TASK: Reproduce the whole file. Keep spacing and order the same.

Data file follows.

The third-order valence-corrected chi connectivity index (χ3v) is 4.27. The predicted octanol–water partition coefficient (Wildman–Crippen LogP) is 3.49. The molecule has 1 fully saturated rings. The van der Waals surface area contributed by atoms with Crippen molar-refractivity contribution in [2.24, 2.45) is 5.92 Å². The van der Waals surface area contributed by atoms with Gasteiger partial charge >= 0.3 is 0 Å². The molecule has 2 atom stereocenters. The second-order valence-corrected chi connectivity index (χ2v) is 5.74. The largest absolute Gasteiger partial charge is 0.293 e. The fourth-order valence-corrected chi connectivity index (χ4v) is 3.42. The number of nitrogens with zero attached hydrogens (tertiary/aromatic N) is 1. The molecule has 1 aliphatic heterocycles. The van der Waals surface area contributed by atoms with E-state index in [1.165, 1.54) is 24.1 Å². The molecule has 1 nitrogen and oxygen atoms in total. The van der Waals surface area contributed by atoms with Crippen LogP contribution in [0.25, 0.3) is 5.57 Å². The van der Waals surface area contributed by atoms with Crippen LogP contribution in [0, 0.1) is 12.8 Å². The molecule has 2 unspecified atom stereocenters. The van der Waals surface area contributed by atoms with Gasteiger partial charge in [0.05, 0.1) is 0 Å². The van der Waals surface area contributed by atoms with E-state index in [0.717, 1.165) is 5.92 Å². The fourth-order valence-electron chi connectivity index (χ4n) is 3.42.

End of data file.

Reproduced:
The third-order valence-corrected chi connectivity index (χ3v) is 4.27. The predicted octanol–water partition coefficient (Wildman–Crippen LogP) is 3.49. The molecule has 1 fully saturated rings. The van der Waals surface area contributed by atoms with Crippen molar-refractivity contribution in [2.24, 2.45) is 5.92 Å². The van der Waals surface area contributed by atoms with Gasteiger partial charge >= 0.3 is 0 Å². The molecule has 2 atom stereocenters. The second-order valence-corrected chi connectivity index (χ2v) is 5.74. The largest absolute Gasteiger partial charge is 0.293 e. The fourth-order valence-corrected chi connectivity index (χ4v) is 3.42. The number of nitrogens with zero attached hydrogens (tertiary/aromatic N) is 1. The molecule has 1 aliphatic heterocycles. The van der Waals surface area contributed by atoms with E-state index in [1.165, 1.54) is 24.1 Å². The molecule has 1 nitrogen and oxygen atoms in total. The van der Waals surface area contributed by atoms with Crippen LogP contribution in [0.25, 0.3) is 5.57 Å². The van der Waals surface area contributed by atoms with Crippen LogP contribution in [0, 0.1) is 12.8 Å². The molecule has 2 unspecified atom stereocenters. The van der Waals surface area contributed by atoms with Gasteiger partial charge in [0.05, 0.1) is 0 Å². The van der Waals surface area contributed by atoms with E-state index in [0.717, 1.165) is 5.92 Å². The fourth-order valence-electron chi connectivity index (χ4n) is 3.42.